In the European Union, medical devices are approved by private notified bodies if they meet performance criteria and are likely to be safe, but notified bodies generally do not require evidence of effectiveness for most devices. Many high risk devices are approved faster in the EU than in the United States, where the Food and Drug Administration usually requires prospective clinical trials of such devices.
And the results are in BMJ:
The unadjusted rate of safety alerts and recalls for devices approved first in the EU was 27% (62/232) compared with 14% (11/77) for devices approved first in the US. The adjusted hazard ratio for safety alerts and recalls was 2.9 (95% confidence interval 1.4 to 6.2) for devices approved first in the EU.
This means exactly 2.9-fold greater rate of safety alerts and recalls and a 4.6-fold greater rate of recalls than devices approved first in the US  (and if you look at the confidence intervals you'll get more worried).  How can we trust the european regulator?. For decades, European Union has leaved its citizens with less safety protection than is required for medical devices. A perfectly designed absurdity to disseminate risk for european citizens that the new proposed regulation is unable to correct.

PS. If you wnat to understand the differences between EU and US regulation, read this NEJM article or Milbank one..

Friday, October 14, 2016

Beyond the hype: the controversy over wearables

Effect of Wearable Technology Combined With a Lifestyle Intervention on Long-term Weight Loss

If you want to know if some device is effective, there is a standard way to demonstrate it: a clinical trial. This is precisely what has been done on the impact of wearables on weight loss. And the result is:
Among young adults with a BMI between 25 and less than 40, the addition of a wearable technology device to a standard behavioral intervention resulted in less weight loss over 24 months. Devices that monitor and provide feedback on physical activity may not offer an advantage over standard behavioral weight loss approaches.
That's amazing! Why is there so many articles pushing wearables for weigth loss when there are very few clinical trials, and their results are clearly against their use?. This is a marketing bubble and somebody should tell clearly that they could use wearables but for other reasons.

PS. Let's imagine that somebody wants to relate wearables for weight loss reduction with insurance premiums! Nothing to add.

The Bahama Soul Club, Cuban Tapes

Thursday, October 13, 2016

European Union Health: in the middle of nowhere

Joint Report on Health Care and Long-Term Care Systems and Fiscal Sustainability

If there is an example of how one part of an organization can't speak with the other is the European Union and Health Policy. If we are talking about medical devices, health issues are at the back, industry is writing the regulations. If we are talking about options for improvement, economics unit  explains what health unit has to do. A perfectly designed mess.
Take the example of this week. A Joint report, that is an economics report with elementary mistakes for any health economist. Take this statement:
"Competition between hospital providers can lead to higher quality under strict price regulation." (p.70)
Does anybody know what does really mean strict regulation? Who is writing such things and being paid with our taxes?.
If you check another report on the topic by experts of the European Union you'll find an opposite recomendation.
"The conditions for competition to be a useful instrument vary across countries, health care subsectors and time. There is no golden rule or unique set of conditions that can be met to ensure that competition will always improve the attainment of health system goals." (p.4)

Definitely, the EU is in the middle of no judicious health policy.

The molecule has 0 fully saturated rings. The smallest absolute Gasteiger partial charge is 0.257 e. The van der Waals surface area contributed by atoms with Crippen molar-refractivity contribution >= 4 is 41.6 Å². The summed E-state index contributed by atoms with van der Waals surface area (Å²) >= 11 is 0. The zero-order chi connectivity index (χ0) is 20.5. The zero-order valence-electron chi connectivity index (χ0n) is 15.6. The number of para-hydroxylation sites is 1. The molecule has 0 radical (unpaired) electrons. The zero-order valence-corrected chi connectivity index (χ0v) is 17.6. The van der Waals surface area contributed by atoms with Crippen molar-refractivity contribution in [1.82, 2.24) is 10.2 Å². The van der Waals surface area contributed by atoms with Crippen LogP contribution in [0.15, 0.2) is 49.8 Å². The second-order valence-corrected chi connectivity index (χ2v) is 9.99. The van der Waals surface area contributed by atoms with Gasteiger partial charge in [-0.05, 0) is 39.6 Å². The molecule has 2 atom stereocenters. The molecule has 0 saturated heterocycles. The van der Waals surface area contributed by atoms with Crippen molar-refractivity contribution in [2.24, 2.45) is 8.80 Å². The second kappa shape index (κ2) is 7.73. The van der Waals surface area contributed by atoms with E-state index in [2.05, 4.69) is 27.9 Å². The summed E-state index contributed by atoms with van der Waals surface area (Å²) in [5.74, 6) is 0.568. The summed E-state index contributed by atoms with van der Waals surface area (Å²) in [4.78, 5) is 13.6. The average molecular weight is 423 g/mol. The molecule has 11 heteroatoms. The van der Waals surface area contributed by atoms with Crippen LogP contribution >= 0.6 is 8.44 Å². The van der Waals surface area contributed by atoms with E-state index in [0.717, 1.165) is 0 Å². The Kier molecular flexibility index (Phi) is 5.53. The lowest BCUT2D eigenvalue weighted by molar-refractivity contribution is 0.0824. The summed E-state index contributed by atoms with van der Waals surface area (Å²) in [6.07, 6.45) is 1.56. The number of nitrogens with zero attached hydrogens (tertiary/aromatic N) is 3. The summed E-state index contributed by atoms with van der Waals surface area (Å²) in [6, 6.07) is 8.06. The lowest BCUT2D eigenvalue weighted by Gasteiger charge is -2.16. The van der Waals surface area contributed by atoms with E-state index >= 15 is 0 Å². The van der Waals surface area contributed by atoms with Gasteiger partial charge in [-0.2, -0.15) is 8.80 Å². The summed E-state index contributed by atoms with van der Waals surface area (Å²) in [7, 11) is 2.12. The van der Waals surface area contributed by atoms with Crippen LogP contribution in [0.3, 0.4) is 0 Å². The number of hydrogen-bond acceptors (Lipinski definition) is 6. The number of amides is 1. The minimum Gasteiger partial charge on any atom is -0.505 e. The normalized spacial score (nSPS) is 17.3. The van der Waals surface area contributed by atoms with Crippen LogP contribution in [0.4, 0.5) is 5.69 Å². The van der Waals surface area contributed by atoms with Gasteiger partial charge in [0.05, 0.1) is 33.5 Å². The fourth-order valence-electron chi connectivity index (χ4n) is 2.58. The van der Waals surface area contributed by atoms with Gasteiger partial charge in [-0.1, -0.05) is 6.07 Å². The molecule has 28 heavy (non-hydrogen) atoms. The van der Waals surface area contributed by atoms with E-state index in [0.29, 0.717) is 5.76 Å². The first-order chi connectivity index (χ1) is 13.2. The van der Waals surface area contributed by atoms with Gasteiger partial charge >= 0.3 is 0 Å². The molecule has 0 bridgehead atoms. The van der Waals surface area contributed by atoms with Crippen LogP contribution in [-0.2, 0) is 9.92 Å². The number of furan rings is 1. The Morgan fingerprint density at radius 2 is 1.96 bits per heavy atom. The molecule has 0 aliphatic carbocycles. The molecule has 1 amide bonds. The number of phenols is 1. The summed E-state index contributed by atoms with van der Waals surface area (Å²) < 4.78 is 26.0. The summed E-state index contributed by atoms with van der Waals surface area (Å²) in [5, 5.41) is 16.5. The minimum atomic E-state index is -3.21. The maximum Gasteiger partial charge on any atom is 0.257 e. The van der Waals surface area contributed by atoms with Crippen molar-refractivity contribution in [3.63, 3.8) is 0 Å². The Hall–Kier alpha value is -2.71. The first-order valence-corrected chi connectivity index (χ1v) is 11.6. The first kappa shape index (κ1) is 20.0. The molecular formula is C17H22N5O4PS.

In summary, an avoidable report that you can skip reading and devote your time to hearing Bob Dylan music for example, the new Nobel Prize.


Come gather 'round people where ever you roam
And admit that the waters around you have grown
And accept it that soon you'll be drenched to the bone
If your time to you is worth savin'
Then you better start swimmin' or you'll sink like a stone,
For the times they are a' changin'!
Come writers and critics who prophesy with your pen
And keep your eyes wide the chance won't come again
And don't speak too soon for the wheel's still in spin
And there's no tellin' who that it's namin'
For the loser now will be later to win
For the times they are a' changin'!
Come senators, congressmen please heed the call
Don't stand in the doorway don't block up the hall
For he that gets hurt will be he who has stalled
There's a battle outside and it's ragin'
It'll soon shake your windows and rattle your walls
For the times they are a' changin'!
Come mothers and fathers throughout the land
And don't criticize what you can't understand
Your sons and your daughters are beyond your command
Your old road is rapidly agin'
Please get out of the new one if you can't lend your hand
For the times they are a' changin'!
The line it is drawn the curse it is cast
The slow one now will later be fast
As the present now will later be past
The order is rapidly fadin'
And the first one now will later be last
For the times they are a' changin'!

Written by Bob Dylan • Copyright © Bob Dylan Music Co.

Thursday, October 6, 2016

A new missed opportunity

After all these years, a new proposal for regulating in vitro diagnostics and medical devices in EU is available. Current regulation was enacted in 1998, and this one could be applicable in 2022, 24 years after, pas mal for the busy politicians!.
And this is a proposal, there were previous unapproved proposals, and this one has to pass the Council and the Parliament. I will not enter into the details.
It was supposed to increase safety and efficacy, but the main problem remains with who has to enforce them. Notified bodies, a subcontracting regulatory firms network, with vested interests with industry can't claim independence. And specifically, the methods for evaluate the analytical validity, clinical validity and utility is uncertain. No regulator will confirm us that the cut-off values of diagnostic tests are set according to the best evidence and greatest benefit. In US, FDA is the responsible.
In summary, a new missed opportunity for european citizens. A greater risk and uncertain effectiveness in diagnostic tests and medical devices.

PS. The latest known example of the impact of wrong regulation is this one. Those affected can't read this blog, they are blind.

Josep Moscardó